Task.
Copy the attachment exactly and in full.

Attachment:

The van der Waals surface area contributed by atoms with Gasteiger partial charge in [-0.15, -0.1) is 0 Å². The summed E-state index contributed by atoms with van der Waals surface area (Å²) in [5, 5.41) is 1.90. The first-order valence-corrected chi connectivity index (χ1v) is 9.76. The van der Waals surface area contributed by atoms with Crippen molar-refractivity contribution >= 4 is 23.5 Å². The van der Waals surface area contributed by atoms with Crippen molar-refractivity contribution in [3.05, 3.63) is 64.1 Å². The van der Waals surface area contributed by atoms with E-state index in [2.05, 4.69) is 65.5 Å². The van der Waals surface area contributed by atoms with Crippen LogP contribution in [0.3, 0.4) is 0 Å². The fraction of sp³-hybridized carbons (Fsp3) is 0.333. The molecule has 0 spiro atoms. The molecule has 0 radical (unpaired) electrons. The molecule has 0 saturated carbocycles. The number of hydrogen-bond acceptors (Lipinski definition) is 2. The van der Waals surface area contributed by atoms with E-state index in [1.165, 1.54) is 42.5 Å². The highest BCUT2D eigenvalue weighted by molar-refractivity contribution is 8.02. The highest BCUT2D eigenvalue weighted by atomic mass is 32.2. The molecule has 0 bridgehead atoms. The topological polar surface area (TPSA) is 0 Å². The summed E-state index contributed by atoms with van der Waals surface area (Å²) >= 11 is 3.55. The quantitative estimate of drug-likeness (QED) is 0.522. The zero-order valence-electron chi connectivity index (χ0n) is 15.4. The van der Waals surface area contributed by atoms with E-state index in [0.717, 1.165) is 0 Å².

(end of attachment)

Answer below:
The van der Waals surface area contributed by atoms with Gasteiger partial charge in [-0.15, -0.1) is 0 Å². The summed E-state index contributed by atoms with van der Waals surface area (Å²) in [5, 5.41) is 1.90. The first-order valence-corrected chi connectivity index (χ1v) is 9.76. The van der Waals surface area contributed by atoms with Crippen molar-refractivity contribution >= 4 is 23.5 Å². The van der Waals surface area contributed by atoms with Crippen molar-refractivity contribution in [3.05, 3.63) is 64.1 Å². The van der Waals surface area contributed by atoms with E-state index in [2.05, 4.69) is 65.5 Å². The van der Waals surface area contributed by atoms with Crippen LogP contribution in [0.3, 0.4) is 0 Å². The fraction of sp³-hybridized carbons (Fsp3) is 0.333. The molecule has 0 spiro atoms. The molecule has 0 radical (unpaired) electrons. The molecule has 0 saturated carbocycles. The number of hydrogen-bond acceptors (Lipinski definition) is 2. The van der Waals surface area contributed by atoms with E-state index in [1.165, 1.54) is 42.5 Å². The highest BCUT2D eigenvalue weighted by molar-refractivity contribution is 8.02. The highest BCUT2D eigenvalue weighted by atomic mass is 32.2. The molecule has 0 bridgehead atoms. The topological polar surface area (TPSA) is 0 Å². The summed E-state index contributed by atoms with van der Waals surface area (Å²) >= 11 is 3.55. The quantitative estimate of drug-likeness (QED) is 0.522. The zero-order valence-electron chi connectivity index (χ0n) is 15.4. The van der Waals surface area contributed by atoms with E-state index in [0.717, 1.165) is 0 Å².